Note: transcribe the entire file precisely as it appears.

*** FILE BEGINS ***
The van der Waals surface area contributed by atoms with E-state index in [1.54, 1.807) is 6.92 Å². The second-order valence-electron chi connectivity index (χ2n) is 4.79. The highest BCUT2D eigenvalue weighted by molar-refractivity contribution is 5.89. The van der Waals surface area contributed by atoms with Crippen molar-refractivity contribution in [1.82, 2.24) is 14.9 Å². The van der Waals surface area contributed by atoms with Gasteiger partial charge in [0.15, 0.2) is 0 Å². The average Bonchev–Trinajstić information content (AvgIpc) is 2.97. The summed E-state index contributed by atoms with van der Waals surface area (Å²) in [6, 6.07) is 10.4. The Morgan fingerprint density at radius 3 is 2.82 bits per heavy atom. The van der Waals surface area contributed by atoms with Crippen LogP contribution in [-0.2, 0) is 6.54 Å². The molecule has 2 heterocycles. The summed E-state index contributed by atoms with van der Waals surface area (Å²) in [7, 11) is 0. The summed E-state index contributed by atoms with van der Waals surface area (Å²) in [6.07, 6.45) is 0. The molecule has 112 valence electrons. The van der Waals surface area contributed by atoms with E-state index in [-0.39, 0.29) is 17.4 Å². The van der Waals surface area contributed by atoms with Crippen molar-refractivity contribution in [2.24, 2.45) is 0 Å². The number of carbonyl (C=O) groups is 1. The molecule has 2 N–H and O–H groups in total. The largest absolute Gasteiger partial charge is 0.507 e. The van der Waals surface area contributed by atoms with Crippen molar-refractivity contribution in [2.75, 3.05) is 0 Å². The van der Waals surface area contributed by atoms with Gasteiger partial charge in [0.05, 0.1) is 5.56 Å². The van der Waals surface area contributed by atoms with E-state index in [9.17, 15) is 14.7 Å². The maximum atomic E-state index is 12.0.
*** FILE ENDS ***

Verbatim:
The van der Waals surface area contributed by atoms with E-state index in [1.54, 1.807) is 6.92 Å². The second-order valence-electron chi connectivity index (χ2n) is 4.79. The highest BCUT2D eigenvalue weighted by molar-refractivity contribution is 5.89. The van der Waals surface area contributed by atoms with Crippen molar-refractivity contribution in [1.82, 2.24) is 14.9 Å². The van der Waals surface area contributed by atoms with Gasteiger partial charge in [0.15, 0.2) is 0 Å². The average Bonchev–Trinajstić information content (AvgIpc) is 2.97. The summed E-state index contributed by atoms with van der Waals surface area (Å²) in [6, 6.07) is 10.4. The Morgan fingerprint density at radius 3 is 2.82 bits per heavy atom. The van der Waals surface area contributed by atoms with Crippen LogP contribution in [-0.2, 0) is 6.54 Å². The molecule has 2 heterocycles. The summed E-state index contributed by atoms with van der Waals surface area (Å²) in [7, 11) is 0. The summed E-state index contributed by atoms with van der Waals surface area (Å²) in [6.07, 6.45) is 0. The molecule has 112 valence electrons. The van der Waals surface area contributed by atoms with E-state index in [-0.39, 0.29) is 17.4 Å². The van der Waals surface area contributed by atoms with Crippen molar-refractivity contribution in [2.24, 2.45) is 0 Å². The number of carbonyl (C=O) groups is 1. The molecule has 2 N–H and O–H groups in total. The largest absolute Gasteiger partial charge is 0.507 e. The van der Waals surface area contributed by atoms with Crippen molar-refractivity contribution in [2.75, 3.05) is 0 Å². The van der Waals surface area contributed by atoms with Gasteiger partial charge in [0.05, 0.1) is 5.56 Å². The van der Waals surface area contributed by atoms with E-state index in [9.17, 15) is 14.7 Å². The maximum atomic E-state index is 12.0.